Though you need less volume if it is only being used for overnight storage rather than long term rainfall storage. For example, to store enough energy to produce 1GW for 1 day (~10^5 seconds) with a head of 100m, use Pt=mgh to work out you need to store:

m = 10^9.10^5 / (10*100) = 10^11 kg of water. = 10^8 m^3

This is not a big reserviour, being 1/20th of the size of Warragamba dam's reserviour (in Sydney). One valley could provide 20GW for a day. Compare that with demand for where I live:


Peak demand for 7.5M people is 9GW, with an average closer to 7GW. One valley could provide overnight storage for over 20 million people, with first world demands (all of Australia). The limitation is transmission and generating/pumping capacity, rather than storage volume.

Note that's a winter peak you're looking at.

The highest summer peak appears to have been just above 13GW. http://www.wattclarity.com.au/2016/02/highest-electricity-de...

However your point still stands I believe.

But the summer peak is due to air conditioning during the day, when there's tons of "free" solar energy.

The more sun, the more water in the pool. Win-win!

Seriously though has anyone crunched the numbers on rainwater storage for microgeneration in a domestic setting.

Could I efficiently use excess solar to pump water in to a house roof storage area and generate electric from that?

They crunch the numbers here: http://physics.ucsd.edu/do-the-math/2011/11/pump-up-the-stor...

The energy in one gallon of gasoline is equivalent to the potential energy stored in 13 tons of water one kilometer up

The Tesla Powerwall has 6.5 kwh = 23.4 M joules.

Gravity potential energy = mgh. Suppose pool is 10 meters up, then you need 239,000 kg of water = 63K gallons or 8400 cu ft. This is a huge pool: 29 ft. x 29 ft x 10 ft.

You could use the city water supply: borrow water through a turbine at night, and return it during the day :-)

Or have pool up very high, for example on a cliff overlooking the Mediterranean:


The outflow from an Auckland homes storm water is not insignificant - an average roof would have something around 5 cubic metres of water come off it several times per year.

I remember a while ago on the show "Let's Get Inventing" (Saturday morning kids show with kids inventing stuff, think it was on TV2), they tried generating electricity from drainpipes, they couldn't get enough power to even power a servo squeezing the trigger on a spraybottle, they had to get a great big firehose from an firetruck to actually generate anything.

"Have you seen the swimming pool on the roof?"


Pumped storage is routinely used to store energy. It's not theoretical.

Has Flywheel storage every been seriously used in large-scale commercial applications? Someone mentions it on every energy-storage thread, and I'd like to know if the people suggesting it are just spinning our wheels.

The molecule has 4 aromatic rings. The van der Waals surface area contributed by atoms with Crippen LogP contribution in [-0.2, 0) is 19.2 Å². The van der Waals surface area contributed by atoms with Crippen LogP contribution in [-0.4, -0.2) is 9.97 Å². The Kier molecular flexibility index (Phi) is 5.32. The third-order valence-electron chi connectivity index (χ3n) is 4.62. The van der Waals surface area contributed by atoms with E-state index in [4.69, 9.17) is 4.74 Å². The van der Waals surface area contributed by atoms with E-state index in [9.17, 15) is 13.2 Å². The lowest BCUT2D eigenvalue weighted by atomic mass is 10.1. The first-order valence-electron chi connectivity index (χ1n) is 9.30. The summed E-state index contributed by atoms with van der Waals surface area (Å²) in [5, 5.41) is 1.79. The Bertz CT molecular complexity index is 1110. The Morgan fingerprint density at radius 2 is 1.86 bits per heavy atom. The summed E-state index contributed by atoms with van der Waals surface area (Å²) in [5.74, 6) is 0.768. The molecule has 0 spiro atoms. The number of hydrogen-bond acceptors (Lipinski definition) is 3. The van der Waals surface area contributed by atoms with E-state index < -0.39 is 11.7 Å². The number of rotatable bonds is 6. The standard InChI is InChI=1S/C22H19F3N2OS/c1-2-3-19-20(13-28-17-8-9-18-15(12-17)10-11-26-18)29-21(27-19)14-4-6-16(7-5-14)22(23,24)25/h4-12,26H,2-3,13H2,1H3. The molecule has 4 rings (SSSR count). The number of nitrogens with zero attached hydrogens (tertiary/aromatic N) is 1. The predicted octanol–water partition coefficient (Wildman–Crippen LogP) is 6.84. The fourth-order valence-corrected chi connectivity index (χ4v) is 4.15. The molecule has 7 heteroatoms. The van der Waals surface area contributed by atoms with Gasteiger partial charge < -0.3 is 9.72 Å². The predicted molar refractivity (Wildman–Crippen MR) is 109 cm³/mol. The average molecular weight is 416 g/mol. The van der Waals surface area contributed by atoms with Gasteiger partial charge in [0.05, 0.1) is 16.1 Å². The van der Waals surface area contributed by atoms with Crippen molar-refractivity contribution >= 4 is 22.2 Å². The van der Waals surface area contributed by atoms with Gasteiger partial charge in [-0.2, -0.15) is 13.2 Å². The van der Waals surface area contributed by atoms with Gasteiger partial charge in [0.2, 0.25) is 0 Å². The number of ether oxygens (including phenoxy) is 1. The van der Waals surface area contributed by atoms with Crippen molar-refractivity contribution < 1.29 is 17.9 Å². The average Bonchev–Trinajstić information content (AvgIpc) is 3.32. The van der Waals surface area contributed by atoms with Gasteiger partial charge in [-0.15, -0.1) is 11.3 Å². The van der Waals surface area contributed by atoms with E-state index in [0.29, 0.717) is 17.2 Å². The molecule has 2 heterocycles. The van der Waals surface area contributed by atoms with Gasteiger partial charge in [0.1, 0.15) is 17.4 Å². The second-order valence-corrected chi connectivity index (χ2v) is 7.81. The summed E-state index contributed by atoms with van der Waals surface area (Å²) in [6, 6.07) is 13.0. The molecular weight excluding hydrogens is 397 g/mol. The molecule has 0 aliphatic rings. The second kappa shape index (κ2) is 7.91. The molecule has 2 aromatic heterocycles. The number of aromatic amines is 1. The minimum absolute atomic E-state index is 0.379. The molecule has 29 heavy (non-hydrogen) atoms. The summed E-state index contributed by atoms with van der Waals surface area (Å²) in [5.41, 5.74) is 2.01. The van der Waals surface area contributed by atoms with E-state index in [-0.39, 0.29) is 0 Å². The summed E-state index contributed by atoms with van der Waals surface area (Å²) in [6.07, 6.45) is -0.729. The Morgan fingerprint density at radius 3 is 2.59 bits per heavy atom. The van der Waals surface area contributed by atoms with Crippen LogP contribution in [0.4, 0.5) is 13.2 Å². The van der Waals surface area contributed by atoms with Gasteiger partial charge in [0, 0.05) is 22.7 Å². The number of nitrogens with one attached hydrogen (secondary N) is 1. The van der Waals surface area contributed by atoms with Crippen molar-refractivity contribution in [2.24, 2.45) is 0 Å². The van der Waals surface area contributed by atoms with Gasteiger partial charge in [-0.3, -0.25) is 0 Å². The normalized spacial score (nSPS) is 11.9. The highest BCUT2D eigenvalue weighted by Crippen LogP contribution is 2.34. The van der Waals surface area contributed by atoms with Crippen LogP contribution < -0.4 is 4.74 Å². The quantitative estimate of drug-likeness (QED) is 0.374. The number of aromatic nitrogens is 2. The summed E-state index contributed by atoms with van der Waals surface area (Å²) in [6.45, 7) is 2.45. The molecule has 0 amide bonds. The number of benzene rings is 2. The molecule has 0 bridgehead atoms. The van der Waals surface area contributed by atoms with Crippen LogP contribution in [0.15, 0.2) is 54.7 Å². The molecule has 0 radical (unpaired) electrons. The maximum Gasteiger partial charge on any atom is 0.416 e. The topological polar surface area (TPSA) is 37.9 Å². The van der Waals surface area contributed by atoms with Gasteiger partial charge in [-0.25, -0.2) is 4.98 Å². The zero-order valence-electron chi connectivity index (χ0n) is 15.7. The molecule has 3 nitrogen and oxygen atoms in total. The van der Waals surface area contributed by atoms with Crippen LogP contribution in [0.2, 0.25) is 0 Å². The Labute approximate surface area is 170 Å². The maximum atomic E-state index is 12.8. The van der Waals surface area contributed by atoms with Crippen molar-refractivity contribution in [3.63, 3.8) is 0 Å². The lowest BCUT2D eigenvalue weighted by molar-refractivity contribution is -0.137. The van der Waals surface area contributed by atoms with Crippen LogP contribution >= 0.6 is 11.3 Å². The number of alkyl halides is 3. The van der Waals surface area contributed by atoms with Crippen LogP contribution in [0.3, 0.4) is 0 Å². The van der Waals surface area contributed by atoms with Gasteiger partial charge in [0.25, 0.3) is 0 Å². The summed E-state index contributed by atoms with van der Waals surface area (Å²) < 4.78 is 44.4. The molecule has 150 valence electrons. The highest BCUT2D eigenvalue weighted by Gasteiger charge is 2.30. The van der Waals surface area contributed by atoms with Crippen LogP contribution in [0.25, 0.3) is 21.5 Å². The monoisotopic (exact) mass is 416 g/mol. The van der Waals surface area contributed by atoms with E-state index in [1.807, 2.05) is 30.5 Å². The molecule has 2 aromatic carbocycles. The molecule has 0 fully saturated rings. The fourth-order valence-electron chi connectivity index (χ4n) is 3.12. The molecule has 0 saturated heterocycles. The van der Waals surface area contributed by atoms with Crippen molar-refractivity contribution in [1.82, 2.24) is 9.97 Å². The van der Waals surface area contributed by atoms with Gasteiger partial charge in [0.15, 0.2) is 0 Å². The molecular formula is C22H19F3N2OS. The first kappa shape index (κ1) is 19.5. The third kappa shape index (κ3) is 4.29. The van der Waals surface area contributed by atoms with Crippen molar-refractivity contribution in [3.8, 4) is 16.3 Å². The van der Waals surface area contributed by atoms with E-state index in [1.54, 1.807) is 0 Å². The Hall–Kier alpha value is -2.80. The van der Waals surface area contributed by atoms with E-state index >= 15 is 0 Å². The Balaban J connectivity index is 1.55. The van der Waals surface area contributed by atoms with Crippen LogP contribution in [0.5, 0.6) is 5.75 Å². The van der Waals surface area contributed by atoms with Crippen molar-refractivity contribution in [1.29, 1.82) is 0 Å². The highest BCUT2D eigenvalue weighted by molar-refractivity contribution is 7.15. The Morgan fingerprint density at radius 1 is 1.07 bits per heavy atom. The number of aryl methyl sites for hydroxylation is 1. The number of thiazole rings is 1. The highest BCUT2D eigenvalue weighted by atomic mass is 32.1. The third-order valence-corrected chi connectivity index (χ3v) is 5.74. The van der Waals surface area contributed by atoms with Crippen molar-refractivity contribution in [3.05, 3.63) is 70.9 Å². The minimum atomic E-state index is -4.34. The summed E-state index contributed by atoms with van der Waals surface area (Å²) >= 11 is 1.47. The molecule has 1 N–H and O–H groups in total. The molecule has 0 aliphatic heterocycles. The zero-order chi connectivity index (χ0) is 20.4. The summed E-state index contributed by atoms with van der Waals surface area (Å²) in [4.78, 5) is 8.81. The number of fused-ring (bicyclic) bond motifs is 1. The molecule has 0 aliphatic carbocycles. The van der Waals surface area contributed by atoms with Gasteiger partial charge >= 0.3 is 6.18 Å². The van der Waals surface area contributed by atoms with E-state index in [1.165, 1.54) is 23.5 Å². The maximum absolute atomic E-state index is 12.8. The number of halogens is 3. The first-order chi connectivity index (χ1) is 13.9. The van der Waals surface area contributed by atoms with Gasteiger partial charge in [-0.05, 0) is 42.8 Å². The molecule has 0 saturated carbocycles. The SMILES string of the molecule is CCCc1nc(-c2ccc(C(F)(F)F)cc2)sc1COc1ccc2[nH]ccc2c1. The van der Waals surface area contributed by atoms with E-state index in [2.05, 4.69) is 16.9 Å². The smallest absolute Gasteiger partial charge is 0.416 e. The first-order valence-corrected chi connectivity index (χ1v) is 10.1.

FES is used in non-kill-zone habitable solutions like datacenters, bottoms of passenger trams/hybrid buses and electromagnetic aircraft catapults. The historical issue with FES is unscheduled, rapid disassembly, but carbon/kevlar composites have been shown to have greater integrity with least unsprung structural mass (because you want the most mass as close to the rim as possible to ensure highest moment of inertia.)

FES has 10x specific energy than supercapacitors or batteries with no memory and precise state of charge. Magnetic bearings and hard vacuums make them quite efficient.

The JET fusion reactor in Oxfordshire uses flywheels to provide very large pulses of electricity for short periods of time (a minute or two iirc). The reactor requires too much energy to run directly off the National Grid.

As I recall from a tour I went on of jet 30 years ago there are a large bank of flywheels which spin up over several minutes, these are then rapidly discharged to a bank of capacitors which are then used to power the experiment, I believe the duty cycle was 9 minutes. [1][2]

I believe some electric cars used capacitors to store regenerated electricity from breaking.

"More Ampères please Mister Woodbine." - Road to Welville

[1] - http://pia.sagepub.com/content/200/2/95.abstract

[2] - http://www.euro-fusionscipub.org/wp-content/uploads/2014/11/...

Sounds like they use it for high output rather than efficiency though. Still interesting that it has real world applications though. Shows that the technology has potential as well.

It's not even remotely on the same scale. There are three massive utility-level flywheel deployments according to Wikipedia that provide 15 minutes of output.

Edit: Seems the purpose is purely frequency regulation, rather than storage per se.